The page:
Malaya

Malaya

The British created the earliest settlements in the Malay peninsula in 1786. Rich in rubber and tin, Malaya became a British protectorate.

By the start of the Second World War Malaya was supplying half the world's natural rubber and more than half its tin ore and was one of the most important economic and strategic territories in the British Empire. The peninsula was defended by 88,000 troops (Malayan, Indian, Australian and British) under the command of General Arthur Percival.

On Sunday, 7th December, 1941, 105 high-level bombers, 135 dive-bombers and 81 fighter aircraft attacked the the US Fleet at Pearl Harbor. In their first attack the Japanese sunk the Arizona, Oklahoma, West Virginia and California. The second attack, launched 45 minutes later, hampered by smoke, created less damage. In two hours 18 warships, 188 aircraft and 2,403 servicemen were lost in the attack.

That night the Japanese Army began arriving at Kota Bharu. This was just a diversionary force and the the main landings in the Malay peninsula did not take place until the next day at Singora and Patani on the north-east coast. Under the command of General Tomoyuki Yamashita, the Japanese 18th Division, made rapid progress as they forced Allied troops to retreat south.

On 10th December, 1941, the Prince of Wales and Repulse were both sunk by Japanese aircraft off the coast of Malaya. This left the Japanese Navy in control of the sea and it was able to provide the Japanese Army with the necessary supplies to win the battle with the Allied forces on Malaya.

The British Army in Malaya did not have any tanks whereas the Japanese had over two hundred. The Japanese Air Force were also able to carry out a series of air attacks on Allied positions. Unsuccessful attempts were made to halt the advance of General Tomoyuki Yamashita at Perak River, Kampar and the Muar River.

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On 25th January 1942, General Arthur Percival gave orders for a general retreat across the Johore Strait to the island of Singapore. The island was difficult to defend and on 8th February, 13,000 Japanese troops landed on the northwest corner of the island. The next day another 17,000 arrived in the west. Percival, moved his soldiers to the southern tip of the island but on 15th February he admitted defeat and surrendered his 138,000 soldiers to the Japanese.

It was Britain's most humiliating defeat of the war. Percival and his troops remained prisoners of the Japanese until just before the end of the Second World War.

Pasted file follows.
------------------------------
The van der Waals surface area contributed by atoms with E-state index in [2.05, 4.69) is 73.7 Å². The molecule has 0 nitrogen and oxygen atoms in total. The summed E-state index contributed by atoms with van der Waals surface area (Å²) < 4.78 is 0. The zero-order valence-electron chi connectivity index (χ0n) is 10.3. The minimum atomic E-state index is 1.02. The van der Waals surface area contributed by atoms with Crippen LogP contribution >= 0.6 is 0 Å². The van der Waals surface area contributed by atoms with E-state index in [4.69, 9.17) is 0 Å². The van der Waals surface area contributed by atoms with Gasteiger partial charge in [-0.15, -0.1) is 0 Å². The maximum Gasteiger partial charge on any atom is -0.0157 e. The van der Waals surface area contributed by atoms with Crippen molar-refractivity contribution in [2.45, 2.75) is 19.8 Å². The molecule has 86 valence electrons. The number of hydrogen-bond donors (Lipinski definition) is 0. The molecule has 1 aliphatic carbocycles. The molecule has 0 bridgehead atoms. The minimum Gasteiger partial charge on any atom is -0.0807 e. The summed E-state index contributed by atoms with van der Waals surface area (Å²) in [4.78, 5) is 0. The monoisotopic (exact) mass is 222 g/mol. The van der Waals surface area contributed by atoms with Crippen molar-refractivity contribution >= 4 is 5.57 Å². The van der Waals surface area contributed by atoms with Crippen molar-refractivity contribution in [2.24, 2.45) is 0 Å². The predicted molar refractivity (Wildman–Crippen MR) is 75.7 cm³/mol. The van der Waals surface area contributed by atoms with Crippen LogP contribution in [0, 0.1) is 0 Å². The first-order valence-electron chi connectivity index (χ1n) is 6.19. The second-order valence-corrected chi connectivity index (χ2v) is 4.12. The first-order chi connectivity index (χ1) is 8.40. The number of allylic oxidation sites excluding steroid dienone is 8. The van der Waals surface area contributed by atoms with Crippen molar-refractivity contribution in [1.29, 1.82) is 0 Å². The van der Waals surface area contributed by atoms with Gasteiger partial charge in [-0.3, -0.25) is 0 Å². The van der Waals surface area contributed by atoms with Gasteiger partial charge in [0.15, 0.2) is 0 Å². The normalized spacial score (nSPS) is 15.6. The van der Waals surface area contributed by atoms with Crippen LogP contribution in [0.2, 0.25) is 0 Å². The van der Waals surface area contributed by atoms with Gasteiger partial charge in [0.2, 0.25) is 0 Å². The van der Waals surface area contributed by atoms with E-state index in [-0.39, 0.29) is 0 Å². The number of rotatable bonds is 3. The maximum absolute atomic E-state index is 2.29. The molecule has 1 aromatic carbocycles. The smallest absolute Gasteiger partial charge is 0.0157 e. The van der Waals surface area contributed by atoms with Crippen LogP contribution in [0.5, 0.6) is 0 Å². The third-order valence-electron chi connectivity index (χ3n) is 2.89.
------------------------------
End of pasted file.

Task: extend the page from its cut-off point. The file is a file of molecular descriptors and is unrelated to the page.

Primary Sources

(1) Corporal John Wyatt, letter to parents while serving in Malaya (21st December, 1941)

Well mum before I start I would like to give thanks to God at Church for the mercy he has shown, not only to me but to the whole Battalion, 3 times, have just waited for death but with Gods help I am still here, I have felt all along that with a your prayers God would keep me safe. Will only give you one instance of it: 10 of us were in a trench in a little native village in the Jungle, we were told last man last round, for we were surrounded by Japanese and they were closing in on all sides. Some of the chaps were saying goodbye to each other and was really frightened at the thought of dying but as the minutes dragged on I resigned myself to it, then all of a sudden three aircraft came over, was they ours? Was they be buggered, down came the bombs all around us. All we could do as we crouched there was to wait for one to hit us but that good old trench saved our lives for it swayed and rocked with the impact, about one minute after they flew off believe it or not 4 tanks rumble up the road, and gave our positions hell they flung everything at us; grenades, machine guns, but still we crouched in that little trench, we could not return fire for if we showed our heads over the trench the advancing Japs were machine gunning us. All of a sudden we heard a shout, run for it lads, and we run, but that was the last I saw of the Brave Officer who said it. Shall never forget him, as we ran past him, pistol in hand holding them off while we got away. I haven't seen him since. Thank God I am still here, most of the Battalion reached safety but a lot of poor chaps are still missing some of my friends too.